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Brandeis University's Community Newspaper — Waltham, Mass.

Fire alarms become a nuisance, not a warning

Published: March 16, 2007
Section: Opinions

On Sunday morning, I was trying to get a good sleep. Daylight Savings Time had started, meaning one less hour of rest and I remember having a dream about conducting a band. Soon my swings of the baton were matched to a screeching sound. All of a sudden I realized that the fire alarm had gone off! Full of anxiety, I rushed out of bed, grabbed some clothes and ran out the door. In my frenzied escape, I checked the time and it read nearly 5 A.M. As I stood outside Cable hall with my shadily-clad, sleepy-eyed dorm-mates, I realized that there was no fire. After the fact, I discovered that someone had been trying to cook popcorn and the smoke from their attempt set off the alarm. Once again the system that is intended to save our lives has just caused unimaginable frustration, and as the Brandeis Police allowed us return to our rooms I am sure all of us lost a little faith in our fire detection system.

In the course of my career at Brandeis, I have witnessed many mishaps with the fire system. Usdan has been evacuated, last years Pachanga was made more festive by those flashing strobe lights, and many dorms and buildings have had the misfortune of tripping the alarms. In addition, the sprinkler systems have misfired time and time again. Last year, East was subject to a deluge the likes of which have not been seen since the times of Noah, and a student received a concussion from being thrown against the wall. Last month, Ziv was hit as a sprinkler was once again set off. This has brought injury, destruction, and much inconvenience;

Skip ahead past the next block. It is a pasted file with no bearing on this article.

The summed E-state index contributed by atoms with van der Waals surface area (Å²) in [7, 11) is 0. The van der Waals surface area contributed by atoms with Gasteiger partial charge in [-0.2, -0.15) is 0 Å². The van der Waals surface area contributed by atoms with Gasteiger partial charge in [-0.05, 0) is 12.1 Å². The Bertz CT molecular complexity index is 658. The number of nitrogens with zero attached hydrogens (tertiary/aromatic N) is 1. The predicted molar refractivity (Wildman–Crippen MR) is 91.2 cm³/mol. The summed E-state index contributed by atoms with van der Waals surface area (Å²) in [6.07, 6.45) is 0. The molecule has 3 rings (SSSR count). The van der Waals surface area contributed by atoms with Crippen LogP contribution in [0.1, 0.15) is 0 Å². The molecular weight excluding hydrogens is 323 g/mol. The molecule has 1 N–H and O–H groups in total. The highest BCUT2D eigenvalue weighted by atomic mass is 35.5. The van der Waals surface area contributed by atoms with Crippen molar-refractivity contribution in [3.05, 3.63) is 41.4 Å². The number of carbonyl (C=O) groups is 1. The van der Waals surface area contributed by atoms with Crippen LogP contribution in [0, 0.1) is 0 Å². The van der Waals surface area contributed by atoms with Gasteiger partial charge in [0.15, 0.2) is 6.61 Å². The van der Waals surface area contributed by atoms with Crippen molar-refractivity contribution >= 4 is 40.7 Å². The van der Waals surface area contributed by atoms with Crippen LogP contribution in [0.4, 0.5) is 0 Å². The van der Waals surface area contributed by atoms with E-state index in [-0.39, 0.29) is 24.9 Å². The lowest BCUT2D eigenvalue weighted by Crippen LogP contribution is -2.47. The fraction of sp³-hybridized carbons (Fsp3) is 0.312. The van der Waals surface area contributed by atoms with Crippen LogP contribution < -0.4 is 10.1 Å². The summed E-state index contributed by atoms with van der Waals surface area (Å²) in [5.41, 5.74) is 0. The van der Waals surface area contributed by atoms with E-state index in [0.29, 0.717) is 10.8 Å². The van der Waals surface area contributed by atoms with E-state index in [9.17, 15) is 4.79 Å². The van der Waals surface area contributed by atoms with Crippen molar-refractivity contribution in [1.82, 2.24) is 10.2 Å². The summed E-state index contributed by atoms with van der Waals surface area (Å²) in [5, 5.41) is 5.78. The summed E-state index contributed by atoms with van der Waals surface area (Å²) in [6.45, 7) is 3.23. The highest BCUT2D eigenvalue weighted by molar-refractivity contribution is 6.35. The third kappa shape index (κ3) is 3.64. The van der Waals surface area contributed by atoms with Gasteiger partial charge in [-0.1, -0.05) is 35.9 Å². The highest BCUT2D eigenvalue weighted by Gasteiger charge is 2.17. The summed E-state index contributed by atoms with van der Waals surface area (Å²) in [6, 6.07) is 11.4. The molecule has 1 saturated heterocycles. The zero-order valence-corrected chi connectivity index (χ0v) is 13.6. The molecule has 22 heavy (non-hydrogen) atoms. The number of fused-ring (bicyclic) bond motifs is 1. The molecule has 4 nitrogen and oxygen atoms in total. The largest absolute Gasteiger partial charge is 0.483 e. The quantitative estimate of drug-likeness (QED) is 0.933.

where is the fire. In fact, I bet that in the history of this university there has never been a major fire;

though there have been dozens of false alarms, no catastrophe has occurred.

A likely side effect of all these false alarms is the fact that people just dont take alarms seriously any more. I know a person who said he stayed in bed during the alarm and didnt even move, knowing that the alarms were more than likely just false. People have been conditioned not to fear the noise of the alarms, but be angered by them. In fact, Id almost place fire alarms in the category of car alarms as they both go off at incessant times and almost never because a real problem is occurring. Whenever a car alarm goes off, people dont rush to the scene but feel mad at the inconvenience being caused, and on-campus fire alarms cause the same sentiments.
This lack of fear and almost annoyance at alarms is dangerous and probably undermines the purpose of these devices in the first place. What would happen if there was a real emergency that required immediate action? People would probably take their time putting on clothes like I did, or just sleep through the whole event. This action is dangerous to say the least. Whereas fire alarms were originally intended as an alert, their abilities have been diminished through dozens of false alarms. Now they cant even perform their jobs, and might even bring a false sense of security to our campus. Just as the boy who cried wolf could not receive assistance in his time of crisis, I doubt that these devices can succeed;

if our preconditioned reaction is merely annoyance, won't we simply be annoyed?

As I stood outside Cable in my underwear that night, many thoughts rushed through my head. I thought of the stupidity of my dorm mates and the inconvenience they have caused. I was pensive over the future of fire detection systems and wondered if they would work in the event of a real emergency. I also thought about those sprinkler heads and the fact that they are way too close for comfort when dealing with the taller individuals on this campus! If I should ever accidentally set one of those things off, Id hope that Id get a little clemency from the angry, annoyed people and the BranPo at 5 o'clock in the morning!